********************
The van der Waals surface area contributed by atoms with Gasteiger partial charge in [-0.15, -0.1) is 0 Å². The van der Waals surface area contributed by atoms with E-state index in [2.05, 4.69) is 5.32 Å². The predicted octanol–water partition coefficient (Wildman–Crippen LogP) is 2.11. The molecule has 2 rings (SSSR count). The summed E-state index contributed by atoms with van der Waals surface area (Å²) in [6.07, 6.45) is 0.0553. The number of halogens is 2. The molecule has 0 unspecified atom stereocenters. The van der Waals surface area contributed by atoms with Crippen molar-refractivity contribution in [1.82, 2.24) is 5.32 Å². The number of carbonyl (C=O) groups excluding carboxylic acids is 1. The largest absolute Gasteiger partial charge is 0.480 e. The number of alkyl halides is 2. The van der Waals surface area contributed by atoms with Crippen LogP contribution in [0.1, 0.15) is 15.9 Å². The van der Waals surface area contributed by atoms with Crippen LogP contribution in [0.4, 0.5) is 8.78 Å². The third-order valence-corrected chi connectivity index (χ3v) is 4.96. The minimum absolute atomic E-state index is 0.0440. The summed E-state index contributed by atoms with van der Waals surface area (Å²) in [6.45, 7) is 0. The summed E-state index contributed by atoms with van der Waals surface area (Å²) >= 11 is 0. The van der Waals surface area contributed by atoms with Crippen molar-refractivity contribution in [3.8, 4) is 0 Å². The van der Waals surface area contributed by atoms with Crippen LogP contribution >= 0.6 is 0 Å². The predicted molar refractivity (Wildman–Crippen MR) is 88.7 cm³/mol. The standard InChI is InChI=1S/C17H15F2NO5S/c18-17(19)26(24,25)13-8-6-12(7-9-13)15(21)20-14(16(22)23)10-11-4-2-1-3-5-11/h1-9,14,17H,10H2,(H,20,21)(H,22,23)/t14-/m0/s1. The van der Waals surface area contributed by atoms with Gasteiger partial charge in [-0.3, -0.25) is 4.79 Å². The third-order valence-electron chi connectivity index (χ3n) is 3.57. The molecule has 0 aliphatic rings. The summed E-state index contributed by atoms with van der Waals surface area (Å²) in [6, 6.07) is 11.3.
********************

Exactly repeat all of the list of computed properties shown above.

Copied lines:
The van der Waals surface area contributed by atoms with Gasteiger partial charge in [-0.15, -0.1) is 0 Å². The van der Waals surface area contributed by atoms with E-state index in [2.05, 4.69) is 5.32 Å². The predicted octanol–water partition coefficient (Wildman–Crippen LogP) is 2.11. The molecule has 2 rings (SSSR count). The summed E-state index contributed by atoms with van der Waals surface area (Å²) in [6.07, 6.45) is 0.0553. The number of halogens is 2. The molecule has 0 unspecified atom stereocenters. The van der Waals surface area contributed by atoms with Crippen molar-refractivity contribution in [1.82, 2.24) is 5.32 Å². The number of carbonyl (C=O) groups excluding carboxylic acids is 1. The largest absolute Gasteiger partial charge is 0.480 e. The number of alkyl halides is 2. The van der Waals surface area contributed by atoms with Crippen LogP contribution in [0.1, 0.15) is 15.9 Å². The van der Waals surface area contributed by atoms with Crippen LogP contribution in [0.4, 0.5) is 8.78 Å². The third-order valence-corrected chi connectivity index (χ3v) is 4.96. The minimum absolute atomic E-state index is 0.0440. The summed E-state index contributed by atoms with van der Waals surface area (Å²) in [6.45, 7) is 0. The summed E-state index contributed by atoms with van der Waals surface area (Å²) >= 11 is 0. The van der Waals surface area contributed by atoms with Crippen molar-refractivity contribution in [3.8, 4) is 0 Å². The van der Waals surface area contributed by atoms with Crippen LogP contribution >= 0.6 is 0 Å². The predicted molar refractivity (Wildman–Crippen MR) is 88.7 cm³/mol. The standard InChI is InChI=1S/C17H15F2NO5S/c18-17(19)26(24,25)13-8-6-12(7-9-13)15(21)20-14(16(22)23)10-11-4-2-1-3-5-11/h1-9,14,17H,10H2,(H,20,21)(H,22,23)/t14-/m0/s1. The van der Waals surface area contributed by atoms with Gasteiger partial charge in [-0.3, -0.25) is 4.79 Å². The third-order valence-electron chi connectivity index (χ3n) is 3.57. The molecule has 0 aliphatic rings. The summed E-state index contributed by atoms with van der Waals surface area (Å²) in [6, 6.07) is 11.3.